The Seattle Seahawks have not been good for the last two years – not even close actually. After a five season stretch of consecutive playoff runs from 2003-07, the Seahawks have only won nine games in the past two seasons combined. Quarterback Matt Hasselbeck has been a consistent piece of those highs and lows and has played important roles in the success and failures of the team. In 2008 and 2009, his 33 and 34-year-old seasons Hasselbeck endured injuries, coaching changes, and a regressing offensive line to play in just 21 games and throw 27 interceptions to just 22 touchdowns.
Hasselbeck will turn 35 in 2010 and has another new coach in former USC head man Pete Carroll. Seattle also just added Charlie Whitehurst to compete at QB and even has two first round (6 and 14) picks in next week’s NFL Draft and may target a quarterback early. The pressure will be greater than ever and Hasselbeck is not trending in the right direction. Luckily for him, the division is void of any other good, veteran quarterbacks and playoff aspirations are not completely unreasonable.
Does Matt Hasselbeck have a post-season run in him or will he soon join his brother and sister-in-law as a talking head in the media?
Matt Hasselbeck joined Mitch Levy on KJR in Seattle to discuss Pete Carroll, apathy from fans, job security, and his health.
On his first off-season under Pete Carroll:
“It’s different. I’ll say right away. This regime has come in and changed what we have done in the past a little bit. This three-day mini-camp that we have is very similar to a Thursday during the season. Breakfast starts at 7:00 and you are out of your last meeting around 5:15 and there is all kind of stuff in between. It’s definitely been high-intensity when you are on the field and a lot of classroom work and stuff like that. It’s been good. It’s been football all the time. It’s been a good taste of what it’s going to be like for the season.”
On how NFL players respect a college coach Carroll:
“He was very, very successful and, like you said, he has been in the NFL before. We have a guy on our team in Sean Morey who was drafted by Carroll with the Patriots way back when. And for the most part, I think we have a very young team. The guys, especially the young guys, are huge college football fans. Coach Carroll and his staff had a ton of success at USC. There’s a lot of Pac 10 guys that were probably on the wrong end of some of those games against USC. So I think there is a ton of respect right off the bat.”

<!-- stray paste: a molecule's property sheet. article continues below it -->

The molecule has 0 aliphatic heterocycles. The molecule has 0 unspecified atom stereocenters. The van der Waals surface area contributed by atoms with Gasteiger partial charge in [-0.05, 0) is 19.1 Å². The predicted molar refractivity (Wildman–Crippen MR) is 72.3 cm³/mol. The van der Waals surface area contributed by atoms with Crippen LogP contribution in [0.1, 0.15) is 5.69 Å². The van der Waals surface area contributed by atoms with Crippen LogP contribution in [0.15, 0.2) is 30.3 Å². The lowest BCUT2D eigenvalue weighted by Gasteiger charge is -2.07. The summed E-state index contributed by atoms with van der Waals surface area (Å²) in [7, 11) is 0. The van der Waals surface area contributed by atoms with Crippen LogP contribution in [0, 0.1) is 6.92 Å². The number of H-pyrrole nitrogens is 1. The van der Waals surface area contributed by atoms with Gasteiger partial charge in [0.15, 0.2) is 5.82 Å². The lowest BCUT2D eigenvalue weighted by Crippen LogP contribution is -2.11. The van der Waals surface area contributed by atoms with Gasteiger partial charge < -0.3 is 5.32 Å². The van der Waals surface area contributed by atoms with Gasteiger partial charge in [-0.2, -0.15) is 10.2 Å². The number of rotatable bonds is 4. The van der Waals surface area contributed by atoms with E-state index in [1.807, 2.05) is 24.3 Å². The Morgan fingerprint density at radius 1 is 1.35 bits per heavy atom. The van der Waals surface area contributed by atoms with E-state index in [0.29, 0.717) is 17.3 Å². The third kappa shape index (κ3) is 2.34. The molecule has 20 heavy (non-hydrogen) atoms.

On if he senses apathy from fans:
“I could see where it’s harder to keep up with the guys on the team. Some of the names that people loved over the years, they’re no longer here. And there’s been a revolving door at some positions. As a fan, it probably makes it harder to stay connected. And for two years, we have had really, really bad years. It’s hard to jump on board and be excited about that and have confidence that, ‘hey my team is going to do well this weekend.’ That’s what we are trying to fix. That’s exactly what we’re trying to fix. That’s exactly why the things that went down this off-season went down. That’s what we are working so hard to do. Right off the bat from yesterday’s practice, it was a great practice. One of our goals is to be the best practicing team in the league, the best practicing team in the world. If we accomplish that, I know that we can get back to having the kind of success that we used to have, that we were used to having around here. For the last two years, it has been totally the opposite.”
On if he worried about his job security with the regime change:
“Any time there’s a new GM or a new head coach, it’s a message to all the players that you better have your head on a swivel, that you better be on a month-to-month lease, that you better be ready to move.”
And on how he has prepared to make it through a full season:
“Well I started working out right away. It’s been different. Like the year we played in the Super Bowl or the years that we went deep in the playoffs, it was a long season and you kind of took some time off and by the time you get back to working out, it’s the middle of March. This year, I started working out when teams were still in the Playoffs.”